I LONG TO READ AN ANNOUNCEMENT THAT PROCLAIMS THE FUTURE SPOUSE INA TRUE AND PERHAPS MORE REALISTIC WAY. WHEN WOULD THESE IMPRESSIONS CHANGE?
IS LOVE TRULY BLIND, OR IS THE FUTURE COUPLE DESPERATE ENOUGH NOT TOSEE THE REAL CHARACTER DEFICITS IN THEIR RESPECTIVE BELOVEDS?
I REMEMBER AN EXPERIENCE I HAD AT MY OWN WEDDING. I OVERHEARD TWO EMBITTERED PHOTOGRAPHERS SPEAKING TO EACH OTHER, UNAWARE THAT ICOULD HEAR THEM, OR THAT I EVEN EXISTED.
“THESE WEDDINGS ARE PIE INTHE SKY EVENTS,” SAID THE FIRST MAN.
“DON’T YOU KNOW IT? IT’S ALL STARS IN YOUR EYES FAIRY TALE TIME FOR A WHILE, AND THEN REALITY STRIKES ANDIT’S “DON’T FORGET TO TAKE OUT THE GARBAGE,” COMPLAINED THE SECOND.
A NEW COLUMN IS BEING PLANNED BY THE NEW YORK TIMES THAT WILL APPEAR AFTER THE “VOWS” SECTION. IT ASKS FOR PEOPLE WHO ARE INTERESTED IN BEING INTERVIEWED BY THE NEWSPAPER FOR A COLUMN WHICH WILL BE CALLED “UNHITCHED.”
PERHAPS REALITY IS OVER-RATED, OR PERHAPS SOME OF US HAVE STARS INOUR EYES. BUT TRUTH IN LIFE’S IMPORTANT MOMENTS IS NOT ALWAYS WHAT WE’RE TOLD, WHAT WE EXPECT OR WHAT WE WISH THEY WOULD BE.
“But Mom, we can’t stop at the Ladies’ Room now; we’ll be late for the train.”
“No, Jasper. We have twenty minutes before we have to get to the platform. There’s enough time for grandma, your sister and I to make a short stop first.”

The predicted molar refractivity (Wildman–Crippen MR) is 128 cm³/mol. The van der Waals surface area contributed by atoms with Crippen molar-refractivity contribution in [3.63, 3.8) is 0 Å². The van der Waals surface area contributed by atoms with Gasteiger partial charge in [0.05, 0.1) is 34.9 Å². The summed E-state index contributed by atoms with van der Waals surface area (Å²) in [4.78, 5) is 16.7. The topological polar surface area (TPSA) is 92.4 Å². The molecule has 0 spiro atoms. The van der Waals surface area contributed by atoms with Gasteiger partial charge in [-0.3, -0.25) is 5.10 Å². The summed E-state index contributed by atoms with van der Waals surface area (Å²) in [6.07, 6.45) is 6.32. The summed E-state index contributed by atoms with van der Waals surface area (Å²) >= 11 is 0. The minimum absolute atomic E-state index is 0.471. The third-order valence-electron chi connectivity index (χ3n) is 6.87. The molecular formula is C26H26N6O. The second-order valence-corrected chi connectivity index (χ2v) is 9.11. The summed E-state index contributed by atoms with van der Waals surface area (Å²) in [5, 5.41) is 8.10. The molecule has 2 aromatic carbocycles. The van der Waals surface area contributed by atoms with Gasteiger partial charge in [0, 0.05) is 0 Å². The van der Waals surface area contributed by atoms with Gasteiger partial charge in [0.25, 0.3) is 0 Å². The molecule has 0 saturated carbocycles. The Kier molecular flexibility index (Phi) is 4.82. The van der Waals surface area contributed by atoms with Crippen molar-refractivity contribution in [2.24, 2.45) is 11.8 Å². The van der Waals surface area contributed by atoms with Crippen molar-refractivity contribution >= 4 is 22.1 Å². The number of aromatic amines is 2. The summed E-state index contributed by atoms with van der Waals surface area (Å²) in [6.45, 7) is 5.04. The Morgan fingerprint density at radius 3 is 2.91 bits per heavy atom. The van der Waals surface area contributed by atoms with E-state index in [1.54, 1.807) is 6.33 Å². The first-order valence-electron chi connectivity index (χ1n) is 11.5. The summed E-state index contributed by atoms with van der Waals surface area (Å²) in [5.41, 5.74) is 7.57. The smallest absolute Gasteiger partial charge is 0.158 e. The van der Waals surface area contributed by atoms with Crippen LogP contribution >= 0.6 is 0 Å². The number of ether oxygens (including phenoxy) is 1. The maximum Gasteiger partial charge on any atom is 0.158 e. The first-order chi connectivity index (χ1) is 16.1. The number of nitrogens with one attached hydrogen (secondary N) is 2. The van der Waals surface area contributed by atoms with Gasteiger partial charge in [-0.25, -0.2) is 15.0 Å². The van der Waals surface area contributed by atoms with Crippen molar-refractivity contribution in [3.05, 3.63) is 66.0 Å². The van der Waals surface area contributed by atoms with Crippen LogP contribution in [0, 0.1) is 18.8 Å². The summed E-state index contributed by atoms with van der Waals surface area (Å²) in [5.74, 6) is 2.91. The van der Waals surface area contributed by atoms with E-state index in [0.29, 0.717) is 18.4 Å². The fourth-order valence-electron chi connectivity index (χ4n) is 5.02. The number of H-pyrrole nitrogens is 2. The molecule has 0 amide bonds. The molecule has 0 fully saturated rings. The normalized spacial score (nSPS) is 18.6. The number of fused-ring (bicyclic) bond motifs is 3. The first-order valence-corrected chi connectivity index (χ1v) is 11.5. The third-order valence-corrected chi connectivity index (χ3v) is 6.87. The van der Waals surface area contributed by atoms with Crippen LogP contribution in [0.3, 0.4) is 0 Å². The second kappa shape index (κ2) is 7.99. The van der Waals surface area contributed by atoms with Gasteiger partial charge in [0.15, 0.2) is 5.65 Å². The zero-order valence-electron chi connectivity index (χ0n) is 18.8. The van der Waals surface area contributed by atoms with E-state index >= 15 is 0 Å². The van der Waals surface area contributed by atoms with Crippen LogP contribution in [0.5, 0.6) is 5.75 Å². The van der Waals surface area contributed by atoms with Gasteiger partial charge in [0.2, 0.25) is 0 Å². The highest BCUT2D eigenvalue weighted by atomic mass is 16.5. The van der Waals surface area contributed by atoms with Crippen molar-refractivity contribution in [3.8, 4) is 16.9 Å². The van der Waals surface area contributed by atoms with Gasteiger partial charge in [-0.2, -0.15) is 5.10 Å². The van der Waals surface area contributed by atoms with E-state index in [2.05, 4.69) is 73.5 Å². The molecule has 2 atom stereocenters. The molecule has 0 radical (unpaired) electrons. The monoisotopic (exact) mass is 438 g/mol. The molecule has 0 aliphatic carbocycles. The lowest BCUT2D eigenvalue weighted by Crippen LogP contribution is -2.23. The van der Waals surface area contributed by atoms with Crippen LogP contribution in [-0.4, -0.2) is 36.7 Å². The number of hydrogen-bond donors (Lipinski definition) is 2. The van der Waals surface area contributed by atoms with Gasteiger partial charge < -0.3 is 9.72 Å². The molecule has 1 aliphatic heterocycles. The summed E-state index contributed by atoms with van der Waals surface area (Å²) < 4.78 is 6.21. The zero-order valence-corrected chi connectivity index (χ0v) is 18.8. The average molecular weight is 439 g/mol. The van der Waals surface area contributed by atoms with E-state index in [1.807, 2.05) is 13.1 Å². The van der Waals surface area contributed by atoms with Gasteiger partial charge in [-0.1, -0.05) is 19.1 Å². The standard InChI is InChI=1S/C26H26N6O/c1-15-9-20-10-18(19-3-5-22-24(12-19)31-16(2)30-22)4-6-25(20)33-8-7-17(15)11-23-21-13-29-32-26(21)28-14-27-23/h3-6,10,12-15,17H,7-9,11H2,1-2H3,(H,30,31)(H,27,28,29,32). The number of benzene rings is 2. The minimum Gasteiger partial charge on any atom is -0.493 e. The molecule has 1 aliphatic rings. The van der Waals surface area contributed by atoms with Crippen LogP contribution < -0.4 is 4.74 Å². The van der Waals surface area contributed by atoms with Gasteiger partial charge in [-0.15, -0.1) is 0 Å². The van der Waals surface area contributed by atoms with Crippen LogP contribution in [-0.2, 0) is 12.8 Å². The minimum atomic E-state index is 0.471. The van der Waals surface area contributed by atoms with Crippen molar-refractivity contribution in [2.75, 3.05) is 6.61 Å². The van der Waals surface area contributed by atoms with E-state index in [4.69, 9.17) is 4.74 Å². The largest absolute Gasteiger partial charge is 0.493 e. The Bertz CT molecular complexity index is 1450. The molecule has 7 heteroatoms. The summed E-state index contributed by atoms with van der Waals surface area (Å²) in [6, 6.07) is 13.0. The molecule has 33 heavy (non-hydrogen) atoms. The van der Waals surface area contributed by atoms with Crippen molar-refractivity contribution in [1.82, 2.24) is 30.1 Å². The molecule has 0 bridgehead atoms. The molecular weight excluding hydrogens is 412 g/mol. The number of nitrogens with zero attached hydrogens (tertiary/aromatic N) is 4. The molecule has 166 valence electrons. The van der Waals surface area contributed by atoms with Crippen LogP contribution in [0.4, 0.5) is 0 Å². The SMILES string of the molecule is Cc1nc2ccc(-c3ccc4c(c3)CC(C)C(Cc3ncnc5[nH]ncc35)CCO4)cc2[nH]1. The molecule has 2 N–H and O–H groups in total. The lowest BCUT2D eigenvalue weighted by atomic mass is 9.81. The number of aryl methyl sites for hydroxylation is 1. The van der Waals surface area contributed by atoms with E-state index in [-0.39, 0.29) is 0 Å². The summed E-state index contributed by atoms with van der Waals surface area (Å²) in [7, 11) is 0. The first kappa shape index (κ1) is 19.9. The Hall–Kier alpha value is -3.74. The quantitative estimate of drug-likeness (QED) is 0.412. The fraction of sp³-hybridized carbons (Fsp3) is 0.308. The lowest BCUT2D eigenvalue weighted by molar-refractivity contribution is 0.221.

“But Mom, I can’t go into the Ladies Room!”
“Of course you can. You’re with us,” she said impatiently.
“Mom, this is so embarrassing. I’m not a little kid; I’m eight years old. I can’t go into a Ladies’ room.”
“Jasper, you’re trying my patience. If your dad were here you’d go into the Men’s room with him. But he’s not here so you’ll have to come with us.”
Now the boy was crying. “You don’t understand. I would die if one of my friends saw me going into the Ladies’ room. It’s not fair.”
“Jasper, if I hear another word from you I’ll smack you. I didn’t have to drag myself into New York to take you kids to a Broadway show. You’d better stop complaining.”
“I don’t even want to go to the stupid show.”
The line to the Ladies’ room moved quickly and it was time for the party of mother, grandmother, son and daughter to claim a stall.
“I’m not going in there with you!”
“Then stand right there, where I could see your feet from under the door,” said mother. “Right there!”she screeched.
So I wondered. The mother had a point. She could not in good conscience, allow an eight year old boy go unaccompanied into the huge men’s room of New York City’s Pennsylvania Station’s restroom. But was there a better way of handling the situation to avoid the ugly scene her family was creating in the equally huge Ladies’ room of same train station?
On one hand she didn’t want to frighten the child by telling him about the perverts that can hang around large, anonymous venues, or how a young child could easily fall prey to sick minds. On the other hand the child had to obey his mother’s guidance in certain situations.
I welcome you, my smart blogging friends, to intervene in this situation. What would be a better way to handle this problem?
MY THREE HOUR BEST FRIEND
We were sitting in an opthalmologist’s office. We didn’t know each other; had never
seen each other before. She didn’t remind me of anyone I knew and didn’t even look
familiar. She probably didn’t shop at the same stores I shopped in, and didn’t send